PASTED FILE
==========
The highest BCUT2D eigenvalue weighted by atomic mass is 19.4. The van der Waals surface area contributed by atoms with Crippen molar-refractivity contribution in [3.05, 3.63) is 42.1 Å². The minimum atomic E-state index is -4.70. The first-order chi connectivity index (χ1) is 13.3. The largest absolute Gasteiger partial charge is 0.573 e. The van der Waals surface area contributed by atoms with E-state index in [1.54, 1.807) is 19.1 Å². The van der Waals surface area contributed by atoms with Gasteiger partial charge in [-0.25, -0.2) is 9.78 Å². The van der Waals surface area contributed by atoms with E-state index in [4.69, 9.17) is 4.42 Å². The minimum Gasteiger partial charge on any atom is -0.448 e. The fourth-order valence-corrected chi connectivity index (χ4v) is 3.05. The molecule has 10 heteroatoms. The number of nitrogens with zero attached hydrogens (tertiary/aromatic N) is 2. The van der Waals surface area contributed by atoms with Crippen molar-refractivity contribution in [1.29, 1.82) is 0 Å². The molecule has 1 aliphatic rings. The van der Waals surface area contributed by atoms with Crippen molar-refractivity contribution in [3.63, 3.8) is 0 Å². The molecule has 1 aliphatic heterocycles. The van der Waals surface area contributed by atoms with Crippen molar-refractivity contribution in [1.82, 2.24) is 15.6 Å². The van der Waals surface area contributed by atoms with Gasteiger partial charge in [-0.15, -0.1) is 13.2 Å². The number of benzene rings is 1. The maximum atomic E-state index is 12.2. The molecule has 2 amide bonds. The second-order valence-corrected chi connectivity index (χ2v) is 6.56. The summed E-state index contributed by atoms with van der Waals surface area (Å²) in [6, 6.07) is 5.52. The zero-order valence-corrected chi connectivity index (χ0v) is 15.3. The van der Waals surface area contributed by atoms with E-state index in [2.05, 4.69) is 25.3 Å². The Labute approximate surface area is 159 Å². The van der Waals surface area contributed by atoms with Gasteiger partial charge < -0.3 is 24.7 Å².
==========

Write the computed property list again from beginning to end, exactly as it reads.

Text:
The highest BCUT2D eigenvalue weighted by atomic mass is 19.4. The van der Waals surface area contributed by atoms with Crippen molar-refractivity contribution in [3.05, 3.63) is 42.1 Å². The minimum atomic E-state index is -4.70. The first-order chi connectivity index (χ1) is 13.3. The largest absolute Gasteiger partial charge is 0.573 e. The van der Waals surface area contributed by atoms with E-state index in [1.54, 1.807) is 19.1 Å². The van der Waals surface area contributed by atoms with Gasteiger partial charge in [-0.25, -0.2) is 9.78 Å². The van der Waals surface area contributed by atoms with E-state index in [4.69, 9.17) is 4.42 Å². The minimum Gasteiger partial charge on any atom is -0.448 e. The fourth-order valence-corrected chi connectivity index (χ4v) is 3.05. The molecule has 10 heteroatoms. The number of nitrogens with zero attached hydrogens (tertiary/aromatic N) is 2. The van der Waals surface area contributed by atoms with Crippen molar-refractivity contribution in [1.29, 1.82) is 0 Å². The molecule has 1 aliphatic rings. The van der Waals surface area contributed by atoms with Crippen molar-refractivity contribution in [3.63, 3.8) is 0 Å². The molecule has 1 aliphatic heterocycles. The van der Waals surface area contributed by atoms with Crippen molar-refractivity contribution in [1.82, 2.24) is 15.6 Å². The van der Waals surface area contributed by atoms with Gasteiger partial charge in [-0.15, -0.1) is 13.2 Å². The number of benzene rings is 1. The maximum atomic E-state index is 12.2. The molecule has 2 amide bonds. The second-order valence-corrected chi connectivity index (χ2v) is 6.56. The summed E-state index contributed by atoms with van der Waals surface area (Å²) in [6, 6.07) is 5.52. The zero-order valence-corrected chi connectivity index (χ0v) is 15.3. The van der Waals surface area contributed by atoms with E-state index in [2.05, 4.69) is 25.3 Å². The Labute approximate surface area is 159 Å². The van der Waals surface area contributed by atoms with Gasteiger partial charge < -0.3 is 24.7 Å².